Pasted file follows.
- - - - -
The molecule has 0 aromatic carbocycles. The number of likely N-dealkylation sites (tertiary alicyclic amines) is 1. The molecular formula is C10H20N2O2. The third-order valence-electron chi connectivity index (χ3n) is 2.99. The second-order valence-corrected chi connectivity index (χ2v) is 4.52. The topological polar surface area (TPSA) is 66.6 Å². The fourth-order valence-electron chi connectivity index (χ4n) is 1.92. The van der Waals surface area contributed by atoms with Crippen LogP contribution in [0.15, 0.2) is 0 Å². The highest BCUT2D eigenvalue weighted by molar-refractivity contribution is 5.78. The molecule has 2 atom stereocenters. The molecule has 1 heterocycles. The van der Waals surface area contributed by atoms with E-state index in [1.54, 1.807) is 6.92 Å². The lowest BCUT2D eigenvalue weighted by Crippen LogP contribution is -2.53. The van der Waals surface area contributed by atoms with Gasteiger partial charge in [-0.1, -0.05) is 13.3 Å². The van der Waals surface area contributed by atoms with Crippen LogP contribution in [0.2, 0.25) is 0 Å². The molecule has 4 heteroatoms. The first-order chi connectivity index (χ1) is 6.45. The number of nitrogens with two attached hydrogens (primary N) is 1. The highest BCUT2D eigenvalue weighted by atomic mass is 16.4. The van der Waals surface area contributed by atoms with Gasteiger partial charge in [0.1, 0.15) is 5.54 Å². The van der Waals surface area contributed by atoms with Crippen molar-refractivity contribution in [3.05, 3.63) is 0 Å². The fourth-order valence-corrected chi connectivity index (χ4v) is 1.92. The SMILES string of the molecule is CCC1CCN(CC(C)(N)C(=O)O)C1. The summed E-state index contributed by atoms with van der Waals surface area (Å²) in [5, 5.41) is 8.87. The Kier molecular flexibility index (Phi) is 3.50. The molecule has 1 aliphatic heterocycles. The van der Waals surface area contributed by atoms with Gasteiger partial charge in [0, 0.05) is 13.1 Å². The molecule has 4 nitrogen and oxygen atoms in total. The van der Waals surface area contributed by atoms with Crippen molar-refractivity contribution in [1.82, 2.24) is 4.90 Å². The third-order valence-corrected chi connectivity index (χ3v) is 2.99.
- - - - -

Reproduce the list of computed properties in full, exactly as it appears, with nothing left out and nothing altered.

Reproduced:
The molecule has 0 aromatic carbocycles. The number of likely N-dealkylation sites (tertiary alicyclic amines) is 1. The molecular formula is C10H20N2O2. The third-order valence-electron chi connectivity index (χ3n) is 2.99. The second-order valence-corrected chi connectivity index (χ2v) is 4.52. The topological polar surface area (TPSA) is 66.6 Å². The fourth-order valence-electron chi connectivity index (χ4n) is 1.92. The van der Waals surface area contributed by atoms with Crippen LogP contribution in [0.15, 0.2) is 0 Å². The highest BCUT2D eigenvalue weighted by molar-refractivity contribution is 5.78. The molecule has 2 atom stereocenters. The molecule has 1 heterocycles. The van der Waals surface area contributed by atoms with E-state index in [1.54, 1.807) is 6.92 Å². The lowest BCUT2D eigenvalue weighted by Crippen LogP contribution is -2.53. The van der Waals surface area contributed by atoms with Gasteiger partial charge in [-0.1, -0.05) is 13.3 Å². The van der Waals surface area contributed by atoms with Crippen LogP contribution in [0.2, 0.25) is 0 Å². The molecule has 4 heteroatoms. The first-order chi connectivity index (χ1) is 6.45. The number of nitrogens with two attached hydrogens (primary N) is 1. The highest BCUT2D eigenvalue weighted by atomic mass is 16.4. The van der Waals surface area contributed by atoms with Gasteiger partial charge in [0.1, 0.15) is 5.54 Å². The van der Waals surface area contributed by atoms with Crippen molar-refractivity contribution in [3.05, 3.63) is 0 Å². The fourth-order valence-corrected chi connectivity index (χ4v) is 1.92. The SMILES string of the molecule is CCC1CCN(CC(C)(N)C(=O)O)C1. The summed E-state index contributed by atoms with van der Waals surface area (Å²) in [5, 5.41) is 8.87. The Kier molecular flexibility index (Phi) is 3.50. The molecule has 1 aliphatic heterocycles. The van der Waals surface area contributed by atoms with Gasteiger partial charge in [0, 0.05) is 13.1 Å². The molecule has 4 nitrogen and oxygen atoms in total. The van der Waals surface area contributed by atoms with Crippen molar-refractivity contribution in [1.82, 2.24) is 4.90 Å². The third-order valence-corrected chi connectivity index (χ3v) is 2.99.